Mermaids are usually depicted as beautiful creatures that have human form from the waist up, and the tail of a fish. There are conflicting accounts as to their character depending on where in the world you ask; in most places they are dangerous sirens, luring men (usually sailors and fishermen) to their deaths, although other stories exist of mermaids as omens of good fortune or kind and friendly creatures - notably on the Isle of Man in the United Kingdom.
The earliest known story of a mermaid dates back to Assyria around 1000BC, and tells of the goddess Atargatis who loved a mortal man but accidentally killed him. In her shame, she leaped into a lake intending to take the shape of a fish. But the waters would not hide her divine beauty, so she was only transformed below the waist, thus becoming what we know as a mermaid.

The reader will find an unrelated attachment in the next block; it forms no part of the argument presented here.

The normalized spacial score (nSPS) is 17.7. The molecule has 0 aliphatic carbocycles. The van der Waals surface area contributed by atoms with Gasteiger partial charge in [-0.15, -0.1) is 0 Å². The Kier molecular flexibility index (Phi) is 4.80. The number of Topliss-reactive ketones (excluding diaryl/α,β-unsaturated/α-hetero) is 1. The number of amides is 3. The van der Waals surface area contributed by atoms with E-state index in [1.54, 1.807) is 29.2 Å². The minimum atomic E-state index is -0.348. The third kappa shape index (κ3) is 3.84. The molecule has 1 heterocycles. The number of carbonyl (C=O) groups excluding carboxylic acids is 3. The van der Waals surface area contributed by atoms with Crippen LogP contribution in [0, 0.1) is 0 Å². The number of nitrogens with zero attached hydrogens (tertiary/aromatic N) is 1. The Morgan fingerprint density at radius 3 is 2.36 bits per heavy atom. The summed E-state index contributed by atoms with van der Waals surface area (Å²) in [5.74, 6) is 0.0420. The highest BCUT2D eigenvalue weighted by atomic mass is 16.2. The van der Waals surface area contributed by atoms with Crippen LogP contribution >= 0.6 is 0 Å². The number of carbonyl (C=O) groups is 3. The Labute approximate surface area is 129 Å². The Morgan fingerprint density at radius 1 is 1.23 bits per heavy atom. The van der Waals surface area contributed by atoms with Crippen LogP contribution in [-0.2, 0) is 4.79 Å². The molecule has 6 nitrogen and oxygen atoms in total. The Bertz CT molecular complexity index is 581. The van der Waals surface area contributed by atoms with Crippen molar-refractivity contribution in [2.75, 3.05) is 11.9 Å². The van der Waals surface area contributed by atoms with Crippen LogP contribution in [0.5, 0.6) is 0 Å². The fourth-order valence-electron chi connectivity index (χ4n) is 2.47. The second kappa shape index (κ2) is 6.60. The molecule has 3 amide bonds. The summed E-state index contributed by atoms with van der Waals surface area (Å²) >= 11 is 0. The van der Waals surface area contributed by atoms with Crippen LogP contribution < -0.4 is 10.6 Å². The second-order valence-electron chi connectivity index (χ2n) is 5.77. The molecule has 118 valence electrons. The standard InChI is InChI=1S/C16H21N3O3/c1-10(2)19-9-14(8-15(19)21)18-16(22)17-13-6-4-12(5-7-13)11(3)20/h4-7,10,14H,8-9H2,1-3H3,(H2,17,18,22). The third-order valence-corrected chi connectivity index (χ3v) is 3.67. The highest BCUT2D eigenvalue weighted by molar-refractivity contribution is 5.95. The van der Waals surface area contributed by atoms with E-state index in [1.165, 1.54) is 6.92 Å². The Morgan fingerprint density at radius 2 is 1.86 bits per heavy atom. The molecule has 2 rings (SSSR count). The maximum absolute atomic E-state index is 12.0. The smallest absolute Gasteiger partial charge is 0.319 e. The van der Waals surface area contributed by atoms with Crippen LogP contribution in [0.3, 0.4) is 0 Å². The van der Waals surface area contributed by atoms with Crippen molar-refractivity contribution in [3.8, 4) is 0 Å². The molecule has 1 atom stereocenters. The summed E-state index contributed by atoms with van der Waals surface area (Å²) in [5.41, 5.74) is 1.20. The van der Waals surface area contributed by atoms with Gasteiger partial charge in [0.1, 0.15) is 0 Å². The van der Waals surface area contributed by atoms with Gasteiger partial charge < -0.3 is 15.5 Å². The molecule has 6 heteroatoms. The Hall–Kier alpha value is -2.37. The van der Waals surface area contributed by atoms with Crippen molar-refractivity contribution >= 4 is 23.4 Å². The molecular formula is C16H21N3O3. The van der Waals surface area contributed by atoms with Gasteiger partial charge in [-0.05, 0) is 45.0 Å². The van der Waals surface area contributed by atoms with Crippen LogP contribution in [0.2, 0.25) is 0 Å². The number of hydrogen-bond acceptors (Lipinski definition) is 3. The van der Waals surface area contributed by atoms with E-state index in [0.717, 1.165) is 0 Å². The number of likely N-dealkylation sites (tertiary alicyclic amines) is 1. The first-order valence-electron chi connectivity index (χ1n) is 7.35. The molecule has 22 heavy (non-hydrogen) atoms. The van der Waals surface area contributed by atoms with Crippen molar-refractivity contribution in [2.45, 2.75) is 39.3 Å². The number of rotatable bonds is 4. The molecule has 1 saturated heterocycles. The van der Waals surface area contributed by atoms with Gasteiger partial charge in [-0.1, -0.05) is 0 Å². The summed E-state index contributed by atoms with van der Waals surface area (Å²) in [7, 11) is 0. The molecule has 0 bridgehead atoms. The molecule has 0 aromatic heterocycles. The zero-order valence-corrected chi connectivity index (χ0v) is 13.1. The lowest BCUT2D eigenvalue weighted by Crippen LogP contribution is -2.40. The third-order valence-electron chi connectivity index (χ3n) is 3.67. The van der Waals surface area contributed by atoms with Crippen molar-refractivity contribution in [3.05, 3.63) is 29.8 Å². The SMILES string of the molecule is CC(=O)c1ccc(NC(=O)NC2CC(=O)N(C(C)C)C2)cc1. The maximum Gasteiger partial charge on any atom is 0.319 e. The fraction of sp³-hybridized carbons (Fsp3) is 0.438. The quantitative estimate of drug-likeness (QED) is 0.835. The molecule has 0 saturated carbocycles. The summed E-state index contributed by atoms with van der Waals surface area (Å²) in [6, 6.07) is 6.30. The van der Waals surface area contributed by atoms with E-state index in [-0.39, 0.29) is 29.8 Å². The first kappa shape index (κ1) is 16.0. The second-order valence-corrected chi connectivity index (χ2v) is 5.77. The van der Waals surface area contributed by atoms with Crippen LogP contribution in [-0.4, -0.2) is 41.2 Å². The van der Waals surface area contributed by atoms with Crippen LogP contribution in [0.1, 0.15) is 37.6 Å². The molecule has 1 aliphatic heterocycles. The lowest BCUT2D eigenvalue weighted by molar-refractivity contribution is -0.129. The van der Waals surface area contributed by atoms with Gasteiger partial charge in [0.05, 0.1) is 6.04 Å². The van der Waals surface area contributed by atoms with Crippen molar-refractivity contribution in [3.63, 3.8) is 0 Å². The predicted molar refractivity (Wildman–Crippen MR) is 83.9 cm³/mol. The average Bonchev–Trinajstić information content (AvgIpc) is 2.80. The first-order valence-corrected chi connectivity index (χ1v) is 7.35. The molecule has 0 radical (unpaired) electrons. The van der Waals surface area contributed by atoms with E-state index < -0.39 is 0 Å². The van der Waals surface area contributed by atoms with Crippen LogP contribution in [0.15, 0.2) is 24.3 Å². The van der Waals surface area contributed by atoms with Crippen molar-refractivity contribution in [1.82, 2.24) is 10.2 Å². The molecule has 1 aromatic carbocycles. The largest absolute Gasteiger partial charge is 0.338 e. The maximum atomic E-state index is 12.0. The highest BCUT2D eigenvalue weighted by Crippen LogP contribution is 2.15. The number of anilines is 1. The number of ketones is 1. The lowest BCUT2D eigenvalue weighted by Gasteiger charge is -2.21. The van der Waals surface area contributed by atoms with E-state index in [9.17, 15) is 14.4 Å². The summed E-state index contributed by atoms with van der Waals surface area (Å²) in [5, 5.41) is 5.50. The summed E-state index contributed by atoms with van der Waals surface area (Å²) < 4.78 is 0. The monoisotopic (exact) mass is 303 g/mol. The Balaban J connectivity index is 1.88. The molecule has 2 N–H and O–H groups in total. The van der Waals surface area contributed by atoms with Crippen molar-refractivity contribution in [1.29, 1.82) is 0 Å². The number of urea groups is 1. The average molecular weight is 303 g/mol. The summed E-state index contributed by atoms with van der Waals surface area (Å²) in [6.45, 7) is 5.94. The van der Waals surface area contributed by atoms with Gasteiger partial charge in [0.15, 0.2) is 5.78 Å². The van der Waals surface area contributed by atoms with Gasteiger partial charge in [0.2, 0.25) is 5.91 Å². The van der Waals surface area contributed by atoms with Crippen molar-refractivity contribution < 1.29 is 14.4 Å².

Another famous mermaid was Thessalonike, the sister of Alexander the Great,who was said to become a mermaid after her death. She roamed the Aegean sea forevermore, asking sailors she encountered whether her brother was alive. The correct answer was “He lives and reigns and conquers the world.” On hearing this answer she would calm the seas. If the answer came differently, she would condemn the ship, calling up great storms and dooming all onboard.